The procurement of hydrogen is being conducted through a transparent and extensive tendering process, with the objective of transitioning the direct reduction plant entirely to hydrogen by 2029. The call for tenders is being organized in close coordination with the German Federal Ministry for Economic Affairs and Climate Protection (BMWK), which, together with the state of North Rhine-Westphalia, is funding the innovative plant project and the associated hydrogen ramp-up to the tune of around €2 billion. This will make it possible to cease using natural gas at an early stage, while at the same time firing the starting pistol for the hydrogen ramp-up in Germany.

tkH2Steel decarbonization project

The direct reduction plant, in conjunction with the two downstream melters, will be integrated into Europe’s biggest iron and steel plant as a technologically new plant combination. It will be possible to retain all subsequent process steps from the steel mill onward. The 100% hydrogen-capable direct reduction plant has an annual production capacity of 2.5 million metric tons of directly reduced iron. The first use of hydrogen in the plant combination is planned for 2028, with the ramp-up to full hydrogen operation to be completed in 2029. The use of around 143,000 metric tons of hydrogen (equivalent to 5.6 TWh) will enable up to 3.5 million metric tons of CO₂ to be saved per year. As the largest German hydrogen consumer, thyssenkrupp Steel will thus function as the initiator of and driving force behind a hydrogen economy, paving the way for the decarbonization of the entire steel value chain.

Clear signal to customers, the market and policymakers

The call for tenders for the hydrogen volumes was already published in various German federal government and EU portals in mid-December. The tendering process will be divided into three phases and is aimed at all potential hydrogen suppliers which have production projects for renewable green or CO₂-reduced blue hydrogen with the ability to deliver to Duisburg. All interested suppliers will receive an information pack on the contract award process at the start of the first tendering phase, which begins in February 2024 and will culminate in a timely conclusion of binding supply contracts.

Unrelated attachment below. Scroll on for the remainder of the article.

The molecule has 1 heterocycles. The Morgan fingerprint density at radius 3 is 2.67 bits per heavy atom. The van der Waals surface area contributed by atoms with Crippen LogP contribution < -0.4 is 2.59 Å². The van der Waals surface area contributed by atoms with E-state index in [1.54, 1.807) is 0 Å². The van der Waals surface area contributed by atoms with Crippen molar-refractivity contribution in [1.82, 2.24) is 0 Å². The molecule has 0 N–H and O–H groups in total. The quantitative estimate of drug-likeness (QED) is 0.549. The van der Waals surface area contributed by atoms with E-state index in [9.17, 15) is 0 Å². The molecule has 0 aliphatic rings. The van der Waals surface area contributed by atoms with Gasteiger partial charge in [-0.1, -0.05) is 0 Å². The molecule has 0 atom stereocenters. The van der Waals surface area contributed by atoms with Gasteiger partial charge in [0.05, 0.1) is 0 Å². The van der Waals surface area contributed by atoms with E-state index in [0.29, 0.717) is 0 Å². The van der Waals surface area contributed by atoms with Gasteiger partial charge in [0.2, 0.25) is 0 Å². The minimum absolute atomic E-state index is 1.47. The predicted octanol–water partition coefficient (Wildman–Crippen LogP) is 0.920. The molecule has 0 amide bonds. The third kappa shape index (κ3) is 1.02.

“We are delighted to be taking another significant step forward on our transformation path with this call for tenders,” said Dr Arnd Köfler, Chief Technology Officer at thyssenkrupp Steel. “With the call for tenders, we are sending a clear signal for scaling up the European hydrogen economy and the necessary infrastructure. This step will give our customers greater planning security when purchasing climate-friendly steel produced with hydrogen, and consequently enable them to significantly reduce the carbon footprint of their own production. In doing this, we are making an important contribution toward achieving the climate targets in Germany and Europe.”


I hope you have enjoyed this weeks read, please feel free to reach out if you would like further information.


Chris Hagan.

Head, Fixed Interest and Superannuation
JMP Securities

a. Level 3, ADF Haus, Musgrave St., Port Moresby NCD Papua New Guinea
p. PO Box 2064, Port Moresby NCD Papua New Guinea

Mobile (PNG):+675 72319913
Mobile (Int): +61 414529814